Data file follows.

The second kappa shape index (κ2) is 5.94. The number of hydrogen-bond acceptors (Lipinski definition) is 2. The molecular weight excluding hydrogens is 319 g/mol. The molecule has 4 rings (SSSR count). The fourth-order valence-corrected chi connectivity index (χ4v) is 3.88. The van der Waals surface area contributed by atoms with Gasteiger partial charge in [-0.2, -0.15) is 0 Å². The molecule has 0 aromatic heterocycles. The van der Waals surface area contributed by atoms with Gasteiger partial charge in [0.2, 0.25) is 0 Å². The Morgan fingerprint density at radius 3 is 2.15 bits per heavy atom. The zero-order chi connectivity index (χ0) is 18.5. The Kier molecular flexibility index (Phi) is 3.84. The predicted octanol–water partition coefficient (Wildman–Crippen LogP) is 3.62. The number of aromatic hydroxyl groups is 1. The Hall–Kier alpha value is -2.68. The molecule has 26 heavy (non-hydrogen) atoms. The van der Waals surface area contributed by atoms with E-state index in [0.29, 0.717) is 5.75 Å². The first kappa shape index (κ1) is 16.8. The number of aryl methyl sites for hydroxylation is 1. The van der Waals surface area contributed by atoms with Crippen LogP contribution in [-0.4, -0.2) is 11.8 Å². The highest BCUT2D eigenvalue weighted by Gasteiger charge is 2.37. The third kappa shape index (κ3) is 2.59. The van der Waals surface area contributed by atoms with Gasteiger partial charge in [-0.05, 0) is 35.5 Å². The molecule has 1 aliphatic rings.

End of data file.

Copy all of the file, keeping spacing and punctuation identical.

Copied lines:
The second kappa shape index (κ2) is 5.94. The number of hydrogen-bond acceptors (Lipinski definition) is 2. The molecular weight excluding hydrogens is 319 g/mol. The molecule has 4 rings (SSSR count). The fourth-order valence-corrected chi connectivity index (χ4v) is 3.88. The van der Waals surface area contributed by atoms with Gasteiger partial charge in [-0.2, -0.15) is 0 Å². The molecule has 0 aromatic heterocycles. The van der Waals surface area contributed by atoms with Gasteiger partial charge in [0.2, 0.25) is 0 Å². The Morgan fingerprint density at radius 3 is 2.15 bits per heavy atom. The zero-order chi connectivity index (χ0) is 18.5. The Kier molecular flexibility index (Phi) is 3.84. The predicted octanol–water partition coefficient (Wildman–Crippen LogP) is 3.62. The number of aromatic hydroxyl groups is 1. The Hall–Kier alpha value is -2.68. The molecule has 26 heavy (non-hydrogen) atoms. The van der Waals surface area contributed by atoms with E-state index in [0.29, 0.717) is 5.75 Å². The first kappa shape index (κ1) is 16.8. The number of aryl methyl sites for hydroxylation is 1. The van der Waals surface area contributed by atoms with Crippen LogP contribution in [-0.4, -0.2) is 11.8 Å². The highest BCUT2D eigenvalue weighted by Gasteiger charge is 2.37. The third kappa shape index (κ3) is 2.59. The van der Waals surface area contributed by atoms with Gasteiger partial charge in [-0.05, 0) is 35.5 Å². The molecule has 1 aliphatic rings.